Methods matter: exploring the ‘too much, too soon’ theory, part 1: causal questions in sports injury research

Rasmus Oestergaard Nielsen*, Michael Lejbach Bertelsen, Merete Møller, Adam Hulme, Mohammad Ali Mansournia, Marti Casals, Erik Thorlund Parner

*Corresponding author for this work

Research output: Contribution to journal/Conference contribution in journal/Contribution to newspaperReviewResearchpeer-review


Background It is widely accepted that athletes sustain sports injury if they train ï €ï too much, too soon'. However, not all athletes are built the same; some can tolerate more training than others. It is for this reason that prescribing the same training programme to all athletes to reduce injury risk is not optimal from a coaching perspective. Rather, athletes require individualised training plans. In acknowledgement of athlete diversity, it is therefore essential to ask the right causal research question in studies examining sports injury aetiology. Purpose In this first part of a British Journal of Sports Medicine educational series, we present four different causal research questions related to the ï €ï too much, too soon' theory and critically discuss their relevance to sports injury prevention. Content If it is true that there is no ï €ï one size ï ts all' training programme, then we need to consider by how much training can vary depending on individual athlete characteristics. To provide an evidence-base for subgroup-specific recommendations, a stronger emphasis on the following questions is needed: (1) How much training is ï €ï too much' before athletes with different characteristics sustain sports-related injury? and (2) Does the risk of sports injury differ among athletes with a certain characteristic (eg, high experience) compared with athletes with other characteristics (eg, low experience) depending on how much training they perform? Conclusion We recommend that sports injury researchers aiming to examine the ï €ï too much, too soon' theory should carefully consider how they, assisted by coaches, athletes and clinicians, pose their causal research question. In the light of the limitations of population-based prevention that intends to provide all athletes with the same advice, we argue that a stronger emphasis on research questions targeting subgroups of athletes is needed. In doing so, researchers may assist athletes, clinicians and coaches to understand what training advice/programme works best, for whom and under what circumstances.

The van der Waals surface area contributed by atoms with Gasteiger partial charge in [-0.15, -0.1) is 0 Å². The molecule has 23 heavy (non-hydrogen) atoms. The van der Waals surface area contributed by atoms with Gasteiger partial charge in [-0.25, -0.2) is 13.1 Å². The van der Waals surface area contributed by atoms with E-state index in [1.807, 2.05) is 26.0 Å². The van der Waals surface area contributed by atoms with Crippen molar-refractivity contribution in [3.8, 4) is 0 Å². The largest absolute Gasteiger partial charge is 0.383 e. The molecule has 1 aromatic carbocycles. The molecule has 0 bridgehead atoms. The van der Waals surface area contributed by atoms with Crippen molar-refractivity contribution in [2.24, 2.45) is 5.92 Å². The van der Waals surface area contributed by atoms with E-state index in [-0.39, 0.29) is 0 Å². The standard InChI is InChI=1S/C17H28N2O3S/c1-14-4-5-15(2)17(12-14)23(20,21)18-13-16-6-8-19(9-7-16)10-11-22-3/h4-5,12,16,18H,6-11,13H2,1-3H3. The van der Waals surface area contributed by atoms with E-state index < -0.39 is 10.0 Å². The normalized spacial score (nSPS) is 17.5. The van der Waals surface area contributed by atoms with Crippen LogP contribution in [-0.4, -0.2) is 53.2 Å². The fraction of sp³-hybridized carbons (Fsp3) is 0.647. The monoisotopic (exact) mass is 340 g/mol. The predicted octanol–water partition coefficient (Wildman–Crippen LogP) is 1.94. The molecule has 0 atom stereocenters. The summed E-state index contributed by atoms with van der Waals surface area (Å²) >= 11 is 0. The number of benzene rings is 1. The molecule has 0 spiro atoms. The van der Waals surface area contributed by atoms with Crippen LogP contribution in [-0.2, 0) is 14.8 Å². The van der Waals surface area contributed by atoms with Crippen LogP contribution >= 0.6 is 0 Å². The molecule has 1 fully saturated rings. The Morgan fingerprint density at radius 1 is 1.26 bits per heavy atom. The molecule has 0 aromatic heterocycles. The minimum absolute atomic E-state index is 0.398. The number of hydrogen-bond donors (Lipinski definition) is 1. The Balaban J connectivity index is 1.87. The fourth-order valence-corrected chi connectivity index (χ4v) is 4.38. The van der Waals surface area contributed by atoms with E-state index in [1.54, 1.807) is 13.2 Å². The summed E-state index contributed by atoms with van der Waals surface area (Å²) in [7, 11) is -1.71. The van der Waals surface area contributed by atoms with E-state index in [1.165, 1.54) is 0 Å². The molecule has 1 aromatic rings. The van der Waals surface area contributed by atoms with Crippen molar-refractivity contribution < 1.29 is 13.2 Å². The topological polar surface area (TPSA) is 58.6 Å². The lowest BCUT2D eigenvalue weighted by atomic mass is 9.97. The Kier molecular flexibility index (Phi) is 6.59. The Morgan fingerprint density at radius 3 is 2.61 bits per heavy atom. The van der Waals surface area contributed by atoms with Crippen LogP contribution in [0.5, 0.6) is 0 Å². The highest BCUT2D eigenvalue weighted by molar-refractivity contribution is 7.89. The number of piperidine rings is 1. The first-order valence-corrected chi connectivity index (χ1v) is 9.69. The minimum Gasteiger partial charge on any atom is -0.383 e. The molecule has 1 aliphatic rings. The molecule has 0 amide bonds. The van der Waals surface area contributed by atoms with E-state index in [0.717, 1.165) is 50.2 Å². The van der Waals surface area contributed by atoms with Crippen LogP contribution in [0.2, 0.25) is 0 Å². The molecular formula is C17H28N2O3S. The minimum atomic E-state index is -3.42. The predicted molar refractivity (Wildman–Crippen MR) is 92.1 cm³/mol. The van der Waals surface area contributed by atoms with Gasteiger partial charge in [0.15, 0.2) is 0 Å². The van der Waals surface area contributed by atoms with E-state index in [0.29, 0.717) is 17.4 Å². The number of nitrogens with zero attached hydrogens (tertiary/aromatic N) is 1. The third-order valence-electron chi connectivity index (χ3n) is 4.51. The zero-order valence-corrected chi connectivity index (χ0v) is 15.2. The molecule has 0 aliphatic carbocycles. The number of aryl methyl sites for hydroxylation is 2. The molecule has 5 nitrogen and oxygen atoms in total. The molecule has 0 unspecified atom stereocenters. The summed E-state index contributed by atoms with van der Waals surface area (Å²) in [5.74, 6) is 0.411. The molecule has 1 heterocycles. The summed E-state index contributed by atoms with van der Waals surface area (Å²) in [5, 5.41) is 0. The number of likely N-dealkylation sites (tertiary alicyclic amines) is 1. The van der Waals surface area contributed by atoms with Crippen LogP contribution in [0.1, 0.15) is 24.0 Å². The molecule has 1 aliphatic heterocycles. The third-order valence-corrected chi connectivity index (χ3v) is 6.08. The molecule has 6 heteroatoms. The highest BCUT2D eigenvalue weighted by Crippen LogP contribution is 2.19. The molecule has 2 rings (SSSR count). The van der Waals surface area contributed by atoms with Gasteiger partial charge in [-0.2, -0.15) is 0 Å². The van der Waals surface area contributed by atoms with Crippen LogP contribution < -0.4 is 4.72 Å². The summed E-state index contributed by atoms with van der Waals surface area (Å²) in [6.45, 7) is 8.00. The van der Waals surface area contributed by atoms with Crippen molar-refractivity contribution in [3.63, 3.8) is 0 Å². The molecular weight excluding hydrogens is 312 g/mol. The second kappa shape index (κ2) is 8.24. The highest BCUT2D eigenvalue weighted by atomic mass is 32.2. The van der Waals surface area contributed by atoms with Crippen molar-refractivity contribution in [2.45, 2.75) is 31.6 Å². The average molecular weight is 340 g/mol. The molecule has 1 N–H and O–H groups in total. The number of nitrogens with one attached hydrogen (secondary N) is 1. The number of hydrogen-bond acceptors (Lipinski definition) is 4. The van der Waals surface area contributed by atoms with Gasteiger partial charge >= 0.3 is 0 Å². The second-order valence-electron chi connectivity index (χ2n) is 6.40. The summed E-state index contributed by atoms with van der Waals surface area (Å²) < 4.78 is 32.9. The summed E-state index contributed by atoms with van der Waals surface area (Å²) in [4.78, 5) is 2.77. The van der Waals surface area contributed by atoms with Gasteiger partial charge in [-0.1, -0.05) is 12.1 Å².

Original languageEnglish
JournalBritish Journal of Sports Medicine
Pages (from-to)1119-1122
Number of pages4
Publication statusPublished - Sept 2020


  • methodology
  • sport
  • statistics


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